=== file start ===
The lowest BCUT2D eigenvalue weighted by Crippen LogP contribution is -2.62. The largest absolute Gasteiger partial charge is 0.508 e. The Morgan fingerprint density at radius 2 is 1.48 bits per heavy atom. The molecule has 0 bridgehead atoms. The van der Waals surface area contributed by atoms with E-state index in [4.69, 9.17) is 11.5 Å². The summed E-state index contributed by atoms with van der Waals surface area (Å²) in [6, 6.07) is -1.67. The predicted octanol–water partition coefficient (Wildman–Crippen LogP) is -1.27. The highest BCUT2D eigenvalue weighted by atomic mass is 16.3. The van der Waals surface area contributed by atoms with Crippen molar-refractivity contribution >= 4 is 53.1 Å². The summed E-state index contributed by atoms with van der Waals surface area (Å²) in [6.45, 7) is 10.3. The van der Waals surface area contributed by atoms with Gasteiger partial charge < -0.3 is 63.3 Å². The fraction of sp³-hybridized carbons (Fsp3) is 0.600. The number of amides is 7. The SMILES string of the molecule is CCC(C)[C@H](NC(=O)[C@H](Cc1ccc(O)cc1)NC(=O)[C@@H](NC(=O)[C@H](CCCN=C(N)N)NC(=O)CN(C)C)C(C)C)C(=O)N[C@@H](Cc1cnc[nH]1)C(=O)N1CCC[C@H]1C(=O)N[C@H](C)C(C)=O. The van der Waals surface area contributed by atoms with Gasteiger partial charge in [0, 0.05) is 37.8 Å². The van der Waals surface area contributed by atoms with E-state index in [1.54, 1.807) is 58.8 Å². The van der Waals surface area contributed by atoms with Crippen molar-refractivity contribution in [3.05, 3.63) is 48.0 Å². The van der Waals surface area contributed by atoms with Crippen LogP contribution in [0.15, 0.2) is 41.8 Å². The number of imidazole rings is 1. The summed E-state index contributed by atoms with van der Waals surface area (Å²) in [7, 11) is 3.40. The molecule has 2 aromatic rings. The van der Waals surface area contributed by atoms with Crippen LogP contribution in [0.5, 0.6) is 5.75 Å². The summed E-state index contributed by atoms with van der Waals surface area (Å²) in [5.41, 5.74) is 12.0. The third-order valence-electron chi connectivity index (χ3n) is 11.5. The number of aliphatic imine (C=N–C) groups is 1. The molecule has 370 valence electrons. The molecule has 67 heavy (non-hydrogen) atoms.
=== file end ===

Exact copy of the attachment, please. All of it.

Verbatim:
The lowest BCUT2D eigenvalue weighted by Crippen LogP contribution is -2.62. The largest absolute Gasteiger partial charge is 0.508 e. The Morgan fingerprint density at radius 2 is 1.48 bits per heavy atom. The molecule has 0 bridgehead atoms. The van der Waals surface area contributed by atoms with E-state index in [4.69, 9.17) is 11.5 Å². The summed E-state index contributed by atoms with van der Waals surface area (Å²) in [6, 6.07) is -1.67. The predicted octanol–water partition coefficient (Wildman–Crippen LogP) is -1.27. The highest BCUT2D eigenvalue weighted by atomic mass is 16.3. The van der Waals surface area contributed by atoms with Crippen molar-refractivity contribution >= 4 is 53.1 Å². The summed E-state index contributed by atoms with van der Waals surface area (Å²) in [6.45, 7) is 10.3. The van der Waals surface area contributed by atoms with Gasteiger partial charge < -0.3 is 63.3 Å². The fraction of sp³-hybridized carbons (Fsp3) is 0.600. The number of amides is 7. The SMILES string of the molecule is CCC(C)[C@H](NC(=O)[C@H](Cc1ccc(O)cc1)NC(=O)[C@@H](NC(=O)[C@H](CCCN=C(N)N)NC(=O)CN(C)C)C(C)C)C(=O)N[C@@H](Cc1cnc[nH]1)C(=O)N1CCC[C@H]1C(=O)N[C@H](C)C(C)=O. The van der Waals surface area contributed by atoms with Gasteiger partial charge in [0, 0.05) is 37.8 Å². The van der Waals surface area contributed by atoms with E-state index in [1.54, 1.807) is 58.8 Å². The van der Waals surface area contributed by atoms with Crippen molar-refractivity contribution in [3.05, 3.63) is 48.0 Å². The van der Waals surface area contributed by atoms with Crippen LogP contribution in [0.15, 0.2) is 41.8 Å². The number of imidazole rings is 1. The summed E-state index contributed by atoms with van der Waals surface area (Å²) in [7, 11) is 3.40. The molecule has 2 aromatic rings. The van der Waals surface area contributed by atoms with Crippen LogP contribution in [0.5, 0.6) is 5.75 Å². The summed E-state index contributed by atoms with van der Waals surface area (Å²) in [5.41, 5.74) is 12.0. The third-order valence-electron chi connectivity index (χ3n) is 11.5. The number of aliphatic imine (C=N–C) groups is 1. The molecule has 370 valence electrons. The molecule has 67 heavy (non-hydrogen) atoms.